After the Holocaust, survivors faced many struggles in displaced persons camps.
A beat-up, 75-year-old black-and-white photograph hangs over my desk at home. It shows a thin young man in a misshapen suit and a pretty young woman in a Bavarian dirndl outfit holding hands and gazing at each other.
It was taken in 1946 in the Landsberg Displaced Persons camp in Germany.
The couple are my parents, Berek Fiszlinski and Hanka Monczyk, newly freed from Hell.
Berek survived several concentration camps and was finally liberated at Auschwitz, a 70-pound shell of a man. Hanka worked for years in a slave labor factory with hundreds of other Jewish women, making uniforms for the Nazis.
Like thousands of survivors, they met and married at camps like Landsberg; and children, like me, followed quickly. In 1949 we came to the U.S. on a Liberty ship, eventually ending up in Detroit, where my parents built a life, changed their names to Ben and Ann Fisk, and had two more children.
My family is a tiny piece of the diaspora of displaced persons. Growing up, I thought I knew much of the dramatic story.
But a compelling, comprehensive new book, The Last Million: Europe’s Displaced Persons from World War to Cold War (Penguin Press, 653 pages, $35) by historian David Nasaw, opened my eyes to a world my parents shielded from me.
Much of the saga of the DPs has been written about before by historians, novelists, Jewish organizations and survivors.
But for Jews of my Baby Boom generation, comfortably assimilated in Western nations and Israel, Nasaw’s story of antisemitism, suffering and often-miraculous survival and renewal may open many eyes.
After the Nazis
Last Million starts by exploring the human disaster that greeted the Allied armies with the defeat of Nazi Germany.
Millions whose lives had been upended — concentration and death camp survivors, prisoners of war, civilians enslaved to work in Hitler’s factories and foreigners who fought for the Nazis — went back to their homelands.
But, Nasaw writes, the Jews from Poland and other Eastern European countries who returned home found that their families had been slaughtered and their property often confiscated. Many were greeted by antisemitic pogroms.
The survivors longed to leave the horrors of Europe behind. Yet many of the horrors followed them to the DP camps set up in Germany, Austria and Italy by the Allied powers and United Nations agencies, Nasaw writes.
Initially, many of the camps were crowded and chaotic. The housing and food were poor with little health care for the often desperately ill survivors. Jews and non-Jews were thrown together in many camps — shockingly including former Nazis fleeing arrest by military authorities.
After protests by Jewish organizations, the camps were reorganized and non-Jews separated out, Nasaw writes. Living conditions improved. The Jews set up their own governing councils, schools, orchestras, synagogues, theaters, sports programs, hospitals, newspapers.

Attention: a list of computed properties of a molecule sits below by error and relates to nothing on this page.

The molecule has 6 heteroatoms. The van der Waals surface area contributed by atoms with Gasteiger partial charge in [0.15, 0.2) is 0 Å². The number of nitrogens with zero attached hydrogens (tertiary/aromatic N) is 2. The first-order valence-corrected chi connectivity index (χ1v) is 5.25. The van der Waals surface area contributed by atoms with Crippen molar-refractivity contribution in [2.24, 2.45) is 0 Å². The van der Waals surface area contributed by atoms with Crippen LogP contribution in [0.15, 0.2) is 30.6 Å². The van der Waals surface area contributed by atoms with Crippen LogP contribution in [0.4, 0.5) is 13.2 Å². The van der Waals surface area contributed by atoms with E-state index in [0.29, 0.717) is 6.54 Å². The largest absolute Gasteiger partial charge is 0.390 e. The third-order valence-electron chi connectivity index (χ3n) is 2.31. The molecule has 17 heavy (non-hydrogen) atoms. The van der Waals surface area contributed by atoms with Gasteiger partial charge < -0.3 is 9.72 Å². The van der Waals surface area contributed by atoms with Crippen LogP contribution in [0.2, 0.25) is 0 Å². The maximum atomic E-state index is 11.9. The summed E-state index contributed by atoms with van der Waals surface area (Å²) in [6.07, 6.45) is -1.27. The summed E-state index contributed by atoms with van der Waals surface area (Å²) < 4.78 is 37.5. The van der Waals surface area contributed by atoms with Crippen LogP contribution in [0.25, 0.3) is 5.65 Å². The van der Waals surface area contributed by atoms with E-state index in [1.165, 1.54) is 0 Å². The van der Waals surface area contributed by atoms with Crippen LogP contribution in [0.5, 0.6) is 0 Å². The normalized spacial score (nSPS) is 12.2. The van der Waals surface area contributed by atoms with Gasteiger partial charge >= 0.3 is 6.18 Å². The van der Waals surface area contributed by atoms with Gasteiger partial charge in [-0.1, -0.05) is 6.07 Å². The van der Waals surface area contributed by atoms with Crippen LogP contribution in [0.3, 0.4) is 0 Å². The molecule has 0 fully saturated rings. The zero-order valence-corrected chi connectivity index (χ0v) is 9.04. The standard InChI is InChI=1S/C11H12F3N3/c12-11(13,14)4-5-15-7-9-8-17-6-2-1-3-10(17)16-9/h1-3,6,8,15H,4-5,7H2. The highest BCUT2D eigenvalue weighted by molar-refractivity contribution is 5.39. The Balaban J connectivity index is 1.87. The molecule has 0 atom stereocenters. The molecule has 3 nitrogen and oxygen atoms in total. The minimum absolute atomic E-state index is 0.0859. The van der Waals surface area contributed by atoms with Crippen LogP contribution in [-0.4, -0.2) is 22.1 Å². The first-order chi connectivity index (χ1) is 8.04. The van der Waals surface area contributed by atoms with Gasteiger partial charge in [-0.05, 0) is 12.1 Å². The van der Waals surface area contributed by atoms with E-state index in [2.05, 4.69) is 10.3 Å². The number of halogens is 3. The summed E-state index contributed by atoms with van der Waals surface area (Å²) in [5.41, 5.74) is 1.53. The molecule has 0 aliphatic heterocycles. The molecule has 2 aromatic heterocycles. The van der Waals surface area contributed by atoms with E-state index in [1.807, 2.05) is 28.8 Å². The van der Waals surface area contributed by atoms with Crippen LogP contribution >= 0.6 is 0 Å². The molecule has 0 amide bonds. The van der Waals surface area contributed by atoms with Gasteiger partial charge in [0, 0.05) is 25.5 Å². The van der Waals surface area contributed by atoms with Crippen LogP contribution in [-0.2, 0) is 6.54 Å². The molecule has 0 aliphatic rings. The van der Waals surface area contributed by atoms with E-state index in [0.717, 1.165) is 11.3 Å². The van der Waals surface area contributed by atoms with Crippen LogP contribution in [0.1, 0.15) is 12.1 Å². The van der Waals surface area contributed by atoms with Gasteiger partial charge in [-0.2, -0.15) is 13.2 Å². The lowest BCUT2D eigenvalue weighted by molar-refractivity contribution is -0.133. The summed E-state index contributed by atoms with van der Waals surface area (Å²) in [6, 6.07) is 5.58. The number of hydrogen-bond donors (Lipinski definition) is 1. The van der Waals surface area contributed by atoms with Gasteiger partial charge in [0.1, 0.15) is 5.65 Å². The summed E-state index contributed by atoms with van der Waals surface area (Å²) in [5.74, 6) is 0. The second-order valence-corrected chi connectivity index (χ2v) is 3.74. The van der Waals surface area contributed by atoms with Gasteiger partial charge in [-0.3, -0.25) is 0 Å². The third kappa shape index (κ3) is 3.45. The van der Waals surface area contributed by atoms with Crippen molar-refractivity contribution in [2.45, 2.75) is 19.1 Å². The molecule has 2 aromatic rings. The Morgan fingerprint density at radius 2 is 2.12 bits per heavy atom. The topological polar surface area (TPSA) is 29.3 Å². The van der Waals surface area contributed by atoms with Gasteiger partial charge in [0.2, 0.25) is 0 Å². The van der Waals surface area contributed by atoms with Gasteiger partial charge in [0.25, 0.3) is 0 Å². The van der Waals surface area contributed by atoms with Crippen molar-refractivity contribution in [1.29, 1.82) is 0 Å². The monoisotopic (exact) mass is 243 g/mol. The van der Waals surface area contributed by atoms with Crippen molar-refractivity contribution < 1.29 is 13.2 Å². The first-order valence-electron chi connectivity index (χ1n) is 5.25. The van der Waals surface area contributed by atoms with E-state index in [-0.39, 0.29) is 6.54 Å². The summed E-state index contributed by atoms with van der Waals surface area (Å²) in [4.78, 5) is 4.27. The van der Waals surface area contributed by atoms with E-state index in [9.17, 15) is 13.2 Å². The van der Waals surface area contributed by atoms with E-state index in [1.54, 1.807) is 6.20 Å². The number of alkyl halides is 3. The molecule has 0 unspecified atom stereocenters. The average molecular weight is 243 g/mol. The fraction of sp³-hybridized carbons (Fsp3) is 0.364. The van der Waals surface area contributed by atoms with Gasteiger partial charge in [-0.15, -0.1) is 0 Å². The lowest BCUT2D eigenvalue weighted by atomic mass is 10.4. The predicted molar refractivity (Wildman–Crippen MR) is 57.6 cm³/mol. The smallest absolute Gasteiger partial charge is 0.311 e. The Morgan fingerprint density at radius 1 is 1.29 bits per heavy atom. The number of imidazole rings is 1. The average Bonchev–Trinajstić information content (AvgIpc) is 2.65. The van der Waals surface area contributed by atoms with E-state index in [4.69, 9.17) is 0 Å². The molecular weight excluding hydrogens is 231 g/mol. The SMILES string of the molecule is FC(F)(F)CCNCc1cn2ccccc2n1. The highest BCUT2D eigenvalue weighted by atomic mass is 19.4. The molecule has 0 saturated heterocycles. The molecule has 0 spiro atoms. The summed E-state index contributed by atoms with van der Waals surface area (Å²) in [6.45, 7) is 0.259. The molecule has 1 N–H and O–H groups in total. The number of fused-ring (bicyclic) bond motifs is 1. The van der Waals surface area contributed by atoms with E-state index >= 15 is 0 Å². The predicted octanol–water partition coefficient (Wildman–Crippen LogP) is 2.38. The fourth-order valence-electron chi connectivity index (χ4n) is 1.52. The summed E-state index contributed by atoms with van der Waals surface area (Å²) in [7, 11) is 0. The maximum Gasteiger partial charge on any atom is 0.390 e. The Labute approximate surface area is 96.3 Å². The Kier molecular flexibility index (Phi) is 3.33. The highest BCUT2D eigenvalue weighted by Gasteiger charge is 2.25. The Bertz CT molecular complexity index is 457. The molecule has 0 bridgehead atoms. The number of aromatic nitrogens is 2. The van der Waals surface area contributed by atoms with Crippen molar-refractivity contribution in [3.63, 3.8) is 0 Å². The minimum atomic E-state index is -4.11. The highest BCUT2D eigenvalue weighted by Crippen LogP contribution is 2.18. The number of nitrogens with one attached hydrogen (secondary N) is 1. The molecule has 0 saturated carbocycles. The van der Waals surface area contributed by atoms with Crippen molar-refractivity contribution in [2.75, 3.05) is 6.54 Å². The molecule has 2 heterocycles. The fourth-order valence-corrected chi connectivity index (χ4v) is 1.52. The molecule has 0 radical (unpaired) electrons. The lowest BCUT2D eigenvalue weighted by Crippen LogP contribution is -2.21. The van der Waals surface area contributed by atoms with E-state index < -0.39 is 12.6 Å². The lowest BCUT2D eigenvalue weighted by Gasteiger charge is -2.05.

But life was hardly perfect, Nasaw makes clear. The black market and crime were rampant, and many Jews who suffered unspeakable trauma could not get adequate care in the new camps. They were still in lands that didn’t want them.
My Polish-born uncle, Irving Monczyk, told of encountering German children near his DP camp. They asked to see his head. “We heard Jews are all devils,” explained one child. “We want to see your horns.”
As they waited to start life elsewhere, especially in Palestine, the Jews desperately searched Red Cross survivor lists for family members. Many married and had children in the camps.
My only surviving aunt, Rose Fiszlinski, married a French POW she met while escaping from a Nazi death march.
Fred Ferber, now a Detroit businessman with many grandchildren, was in the Krakow ghetto in Poland when he was sent to a concentration camp at age 13.
Liberated in 1945, he searched fruitlessly for relatives who survived the Holocaust. In 1947, alone, he was sent to a San Francisco orphanage. In 1949 he was once again reunited with his mother, in Detroit, though 86 family members had perished.
Nasaw tells many heartbreaking personal stories, though much of his book is focused on the world political, social and legal issues that swirled around the DPs.
Survivors who sought to leave Europe quickly became political footballs, Nasaw writes.
The British, who controlled Palestine, severely restricted Jewish immigration to placate the Arab world. In the U.S., antisemitism at the highest levels of the government and Congress, spurred by the canard that Jews were communists, led to harsh laws excluding many survivors.
Despite the hurdles, some 140,000 Holocaust survivors left Europe for the U.S. between 1945 and the early 1950s. As many as 4,000 are believed to have settled in the Detroit area.
There is a second photo of my parents hanging above my desk. They are with a dozen friends at a dinner dance in Detroit in the 1960s. The partiers, all former DPs, are members of the social welfare group Shaarit Haplaytah, the “Remnant of 1945.”
The men are in fine suits, the women in fancy dresses. They are laughing, schmoozing — in a new land. Displaced, as Nasaw might say, no longer.
Alan Fisk is a novelist, journalist and former professor of journalism. He lives in
St. Clair Shores.